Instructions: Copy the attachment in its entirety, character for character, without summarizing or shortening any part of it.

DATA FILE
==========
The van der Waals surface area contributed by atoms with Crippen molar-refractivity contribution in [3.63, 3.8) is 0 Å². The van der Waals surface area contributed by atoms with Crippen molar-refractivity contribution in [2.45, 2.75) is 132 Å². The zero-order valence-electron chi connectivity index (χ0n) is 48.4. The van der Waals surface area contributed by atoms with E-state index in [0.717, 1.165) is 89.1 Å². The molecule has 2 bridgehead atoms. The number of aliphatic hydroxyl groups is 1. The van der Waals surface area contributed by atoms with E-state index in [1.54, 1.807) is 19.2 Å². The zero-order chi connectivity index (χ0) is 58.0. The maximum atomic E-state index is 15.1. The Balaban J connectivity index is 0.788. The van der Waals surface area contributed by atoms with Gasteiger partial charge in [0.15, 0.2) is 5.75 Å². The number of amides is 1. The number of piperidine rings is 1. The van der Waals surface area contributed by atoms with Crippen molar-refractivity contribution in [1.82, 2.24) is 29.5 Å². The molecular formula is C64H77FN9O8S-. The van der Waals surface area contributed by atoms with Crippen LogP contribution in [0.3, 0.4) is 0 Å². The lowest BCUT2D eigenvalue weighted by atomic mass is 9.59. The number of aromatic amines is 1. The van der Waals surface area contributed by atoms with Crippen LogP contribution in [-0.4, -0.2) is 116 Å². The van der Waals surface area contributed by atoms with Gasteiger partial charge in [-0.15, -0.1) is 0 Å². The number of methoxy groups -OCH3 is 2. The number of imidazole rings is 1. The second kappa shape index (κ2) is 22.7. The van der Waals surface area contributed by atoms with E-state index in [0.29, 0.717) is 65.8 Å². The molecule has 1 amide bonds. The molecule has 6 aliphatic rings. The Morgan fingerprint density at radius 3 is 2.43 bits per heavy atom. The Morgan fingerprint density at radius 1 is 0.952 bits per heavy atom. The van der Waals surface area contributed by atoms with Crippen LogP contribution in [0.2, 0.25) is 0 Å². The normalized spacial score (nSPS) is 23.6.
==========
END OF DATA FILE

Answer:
The van der Waals surface area contributed by atoms with Crippen molar-refractivity contribution in [3.63, 3.8) is 0 Å². The van der Waals surface area contributed by atoms with Crippen molar-refractivity contribution in [2.45, 2.75) is 132 Å². The zero-order valence-electron chi connectivity index (χ0n) is 48.4. The van der Waals surface area contributed by atoms with E-state index in [0.717, 1.165) is 89.1 Å². The molecule has 2 bridgehead atoms. The number of aliphatic hydroxyl groups is 1. The van der Waals surface area contributed by atoms with E-state index in [1.54, 1.807) is 19.2 Å². The zero-order chi connectivity index (χ0) is 58.0. The maximum atomic E-state index is 15.1. The Balaban J connectivity index is 0.788. The van der Waals surface area contributed by atoms with Gasteiger partial charge in [0.15, 0.2) is 5.75 Å². The number of amides is 1. The number of piperidine rings is 1. The van der Waals surface area contributed by atoms with Crippen molar-refractivity contribution in [1.82, 2.24) is 29.5 Å². The molecular formula is C64H77FN9O8S-. The van der Waals surface area contributed by atoms with Crippen LogP contribution in [0.3, 0.4) is 0 Å². The lowest BCUT2D eigenvalue weighted by atomic mass is 9.59. The number of aromatic amines is 1. The van der Waals surface area contributed by atoms with Crippen LogP contribution in [-0.4, -0.2) is 116 Å². The van der Waals surface area contributed by atoms with Gasteiger partial charge in [-0.15, -0.1) is 0 Å². The number of methoxy groups -OCH3 is 2. The number of imidazole rings is 1. The second kappa shape index (κ2) is 22.7. The van der Waals surface area contributed by atoms with E-state index in [0.29, 0.717) is 65.8 Å². The molecule has 1 amide bonds. The molecule has 6 aliphatic rings. The Morgan fingerprint density at radius 3 is 2.43 bits per heavy atom. The Morgan fingerprint density at radius 1 is 0.952 bits per heavy atom. The van der Waals surface area contributed by atoms with Crippen LogP contribution in [0.2, 0.25) is 0 Å². The normalized spacial score (nSPS) is 23.6.